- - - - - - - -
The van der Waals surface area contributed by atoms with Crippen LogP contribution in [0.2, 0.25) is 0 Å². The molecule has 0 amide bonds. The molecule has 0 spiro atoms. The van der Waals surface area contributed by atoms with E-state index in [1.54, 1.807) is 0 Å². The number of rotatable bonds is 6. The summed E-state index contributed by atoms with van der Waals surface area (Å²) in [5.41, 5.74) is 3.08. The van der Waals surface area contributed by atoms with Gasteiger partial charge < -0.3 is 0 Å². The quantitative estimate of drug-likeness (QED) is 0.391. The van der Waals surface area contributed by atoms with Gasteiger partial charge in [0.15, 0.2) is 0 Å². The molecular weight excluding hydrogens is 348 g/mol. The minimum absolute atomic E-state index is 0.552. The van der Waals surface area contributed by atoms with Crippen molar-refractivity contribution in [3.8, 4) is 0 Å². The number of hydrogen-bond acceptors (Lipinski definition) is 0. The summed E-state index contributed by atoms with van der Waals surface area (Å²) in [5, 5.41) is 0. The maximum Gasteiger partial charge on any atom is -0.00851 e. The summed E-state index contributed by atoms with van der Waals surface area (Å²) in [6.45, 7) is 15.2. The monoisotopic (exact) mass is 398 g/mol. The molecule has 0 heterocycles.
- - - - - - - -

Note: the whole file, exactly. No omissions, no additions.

The van der Waals surface area contributed by atoms with Crippen LogP contribution in [0.2, 0.25) is 0 Å². The molecule has 0 amide bonds. The molecule has 0 spiro atoms. The van der Waals surface area contributed by atoms with E-state index in [1.54, 1.807) is 0 Å². The number of rotatable bonds is 6. The summed E-state index contributed by atoms with van der Waals surface area (Å²) in [5.41, 5.74) is 3.08. The van der Waals surface area contributed by atoms with Gasteiger partial charge < -0.3 is 0 Å². The quantitative estimate of drug-likeness (QED) is 0.391. The van der Waals surface area contributed by atoms with Gasteiger partial charge in [0.15, 0.2) is 0 Å². The molecular weight excluding hydrogens is 348 g/mol. The minimum absolute atomic E-state index is 0.552. The van der Waals surface area contributed by atoms with Crippen molar-refractivity contribution in [3.8, 4) is 0 Å². The number of hydrogen-bond acceptors (Lipinski definition) is 0. The summed E-state index contributed by atoms with van der Waals surface area (Å²) in [5, 5.41) is 0. The maximum Gasteiger partial charge on any atom is -0.00851 e. The summed E-state index contributed by atoms with van der Waals surface area (Å²) in [6.45, 7) is 15.2. The monoisotopic (exact) mass is 398 g/mol. The molecule has 0 heterocycles.